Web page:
ASP.NET IS NOW OPEN SOURCE!
Yes it has been so for a while now. So why am I bringing this up?
Last Saturday, a couple of friends and I decided to attend an open session on the subject. The meetup was really interesting and informative. Attendees were mostly members from the MSCC – Mauritius Software Craftsmanship Community (@MSCraftsman) and a handful of MSPs. Some familiar faces I recognized were Jochen (From MSCC), Prithvi, Bilkiss, Adrien (MSP), Prashant (MSP), Gulshan (MSP), Hansynee (MSP) and Arshad (MSP).
We started with a small group of less than 10 people which gradually increased to a roomful by the end. Kicking off the event, each member around the table introduced themselves. We had a little of everything: COBOL and Visual Basic to Web Developers and C#. The diversity was just as wide in terms of age and experience of the members.
The first part was an introduction to the topic of the day and a quick run through the ASP.NET documentations and showing off the new .NET Core 1.0 now on GitHub.
BUT IS IT .NET CORE or ASP.NET?
They are both accurate. In fact, Jochen mentioned a blog post by Microsoft explaining the .NET Core and ASP.NET5 conundrum. However, .NET Core 1.0 is the new open source and cross platform .NET Framework. The 1.0 is particularly meaningful indication that Microsoft wants developers to know that this is a new and fresh start.
On a side note, this has for implication that a .NET 4.6 application will not run on .NET Core 1.0 out of the box. They will need some refactoring and will have a migration process.
HOW TO CODE?
So this is usually the first question that pops to mind when thinking about moving to .NET Core. What is the use of an open source .NET if we still need to buy a full fledge Visual Studio Enterprise IDE to use it? This led to an interesting evaluation about IDEs in general. We all love a beasts of an IDE. Visual Studio and its plethora of plugins and add-ons is a beautiful example.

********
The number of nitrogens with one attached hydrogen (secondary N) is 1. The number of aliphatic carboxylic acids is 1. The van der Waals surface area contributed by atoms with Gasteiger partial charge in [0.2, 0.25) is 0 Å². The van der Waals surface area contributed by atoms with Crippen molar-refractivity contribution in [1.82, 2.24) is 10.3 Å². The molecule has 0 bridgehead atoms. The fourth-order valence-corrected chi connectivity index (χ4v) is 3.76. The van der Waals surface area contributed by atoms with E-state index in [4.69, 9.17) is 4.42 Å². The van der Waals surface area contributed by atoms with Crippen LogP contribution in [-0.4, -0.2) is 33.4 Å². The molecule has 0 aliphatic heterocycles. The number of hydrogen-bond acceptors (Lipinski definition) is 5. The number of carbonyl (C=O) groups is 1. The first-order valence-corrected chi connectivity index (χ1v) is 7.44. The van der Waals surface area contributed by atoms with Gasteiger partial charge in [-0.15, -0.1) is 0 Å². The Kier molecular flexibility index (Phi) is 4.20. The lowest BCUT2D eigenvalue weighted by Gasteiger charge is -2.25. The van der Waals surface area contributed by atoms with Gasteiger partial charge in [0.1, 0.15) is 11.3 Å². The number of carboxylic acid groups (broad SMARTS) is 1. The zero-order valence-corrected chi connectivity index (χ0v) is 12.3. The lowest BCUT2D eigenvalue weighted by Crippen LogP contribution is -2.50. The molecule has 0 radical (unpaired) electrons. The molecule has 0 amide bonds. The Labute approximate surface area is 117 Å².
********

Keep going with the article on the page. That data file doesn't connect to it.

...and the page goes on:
But is this your first choice to write a Hello World application?
“The first choice (of IDE) for most average Joes (developers) like us is usually a simple text editor in the likes of Sublime, Atom or Visual Studio Code.” – Jochen
And those simple text editors can all be used to code using the .NET Core framework.
NEXT IS THE .NET ENVIRONMENT
And this is where .NET Core steps in. The packages are all up for download on GitHub. At this point we went through the steps to get ASP.NET on a system. To fully get the cross platform feel of this new venture, we specifically looked at how to get .NET on a Linux machine. One of the members even tried it on his MacBook. We did not get to see it finish due to a slow internet connection though.
LET’S CREATE A PROJECT THEN
IDE – Checked. .NET Core – Checked. What are we waiting for? This is the part where we created a new .NET project. The official way is well documented on the ASP.NET site with how to install and use the DNVM and DNX. I was particularly interested by another way of creating .NET projects – using the DOTNET command, which we are all secretly hoping will eventually become the new official method.
The directions are pretty straightforward.
- Navigate to the required directory
– cd directory_name
- Create a new project – which actually automatically creates a JSON file that specifies the basics libraries required to run the project.
– dotnet new
- Get the libraries specified before
– dotnet restore
– dotnet run
Adrien and Prashant did a quick recap of .NET Core and described it as
“A single Modular and Cross Platform version of .NET”
Adrien gave us a demo of how an ASP.NET website was running from a Linux VM.
He also showed us a peek at Yeoman on Linux – an impressive utility to aid developers in creating projects – and its support for .NET Core.
Well that’s about it. The rest of the afternoon was spent having fun tinkering with some codes and us sharing our views on virtually anything related to development.
All in all, it was a Saturday well spent.